Apple starts asking users if it’s okay to target them with ads in iOS 15

Apple's Personalized Ads system has been around for a while, but until now it's been turned on by default

Apple Advertising Settings

Some iOS 15 users have received prompts from the App Store asking for permission to serve personalized ads.

First reported by 9to5Mac, the prompt is a new addition to an old setting that’s been in iOS for a while. Essentially, Apple used various information pulled from various apps to serve personalized ads in its own services, like the App Store and Apple News. Previously, ‘Personalized Ads’ targetting was enabled by default and users had to navigate through multiple pages in the Settings app to disable it.

While it’s possible Apple’s rolling out the new prompt asking whether users want Personalized Ads could be the company working to maintain its privacy-first image, the more likely cause for the change is that Apple currently faces antitrust complaints about data tracking.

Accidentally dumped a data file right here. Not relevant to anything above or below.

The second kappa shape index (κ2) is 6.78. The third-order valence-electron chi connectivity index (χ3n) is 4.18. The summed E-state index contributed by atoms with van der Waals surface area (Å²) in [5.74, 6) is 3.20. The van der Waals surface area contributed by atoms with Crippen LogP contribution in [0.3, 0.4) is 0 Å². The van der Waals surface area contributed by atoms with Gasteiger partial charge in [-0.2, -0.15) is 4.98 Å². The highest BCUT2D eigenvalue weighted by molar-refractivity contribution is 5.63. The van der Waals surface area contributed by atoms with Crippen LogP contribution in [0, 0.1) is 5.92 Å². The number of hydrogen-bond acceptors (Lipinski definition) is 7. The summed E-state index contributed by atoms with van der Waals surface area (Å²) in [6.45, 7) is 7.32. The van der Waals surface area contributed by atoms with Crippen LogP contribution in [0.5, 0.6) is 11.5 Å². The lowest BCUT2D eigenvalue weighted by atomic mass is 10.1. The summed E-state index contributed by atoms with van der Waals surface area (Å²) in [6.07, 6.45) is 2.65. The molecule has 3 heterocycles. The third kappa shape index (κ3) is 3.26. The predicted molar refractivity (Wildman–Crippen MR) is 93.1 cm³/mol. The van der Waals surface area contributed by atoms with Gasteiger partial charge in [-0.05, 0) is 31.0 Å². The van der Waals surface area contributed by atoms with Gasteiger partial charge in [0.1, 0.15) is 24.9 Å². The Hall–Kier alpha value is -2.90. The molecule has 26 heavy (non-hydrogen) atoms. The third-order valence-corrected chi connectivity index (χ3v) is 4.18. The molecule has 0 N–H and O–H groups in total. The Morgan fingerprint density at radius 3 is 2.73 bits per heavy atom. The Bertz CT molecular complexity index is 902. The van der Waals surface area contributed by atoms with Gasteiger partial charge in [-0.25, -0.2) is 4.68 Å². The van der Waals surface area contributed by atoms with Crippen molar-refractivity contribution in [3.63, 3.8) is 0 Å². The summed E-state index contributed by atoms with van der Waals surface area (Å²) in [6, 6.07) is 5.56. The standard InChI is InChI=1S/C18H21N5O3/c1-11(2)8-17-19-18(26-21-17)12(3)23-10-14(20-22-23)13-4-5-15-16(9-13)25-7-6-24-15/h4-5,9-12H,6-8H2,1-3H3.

9to5 notes that Apple faced scrutiny for limiting third-party apps from tracking users through the App Tracking Transparency feature while not abiding by the rules for its own Personalized Ads setting. Similarly, Apple faces an antitrust complaint in France for “insufficiently [informing users] about the use of processing of [their] personal data” for ad targeting.

Regardless of why Apple added the prompt, it’s great to see it. Letting users pick is almost always the best way to go since most people don’t change default settings. That behaviour can enable companies to get do things that they might not get away with if people were aware. For example, leverage data from apps on your phone for ad targetting — I don’t know what the metrics will be, but my guess is most people probably won’t turn on the setting when prompted.

It’s worth noting that if you already turned off Personalized Ads, you won’t see the prompt. If you don’t see the prompt, or you’re not on iOS 15 yet, you can head to Settings > Privacy > Apple Advertising to turn off Personalized Ads.

Source: 9to5Mac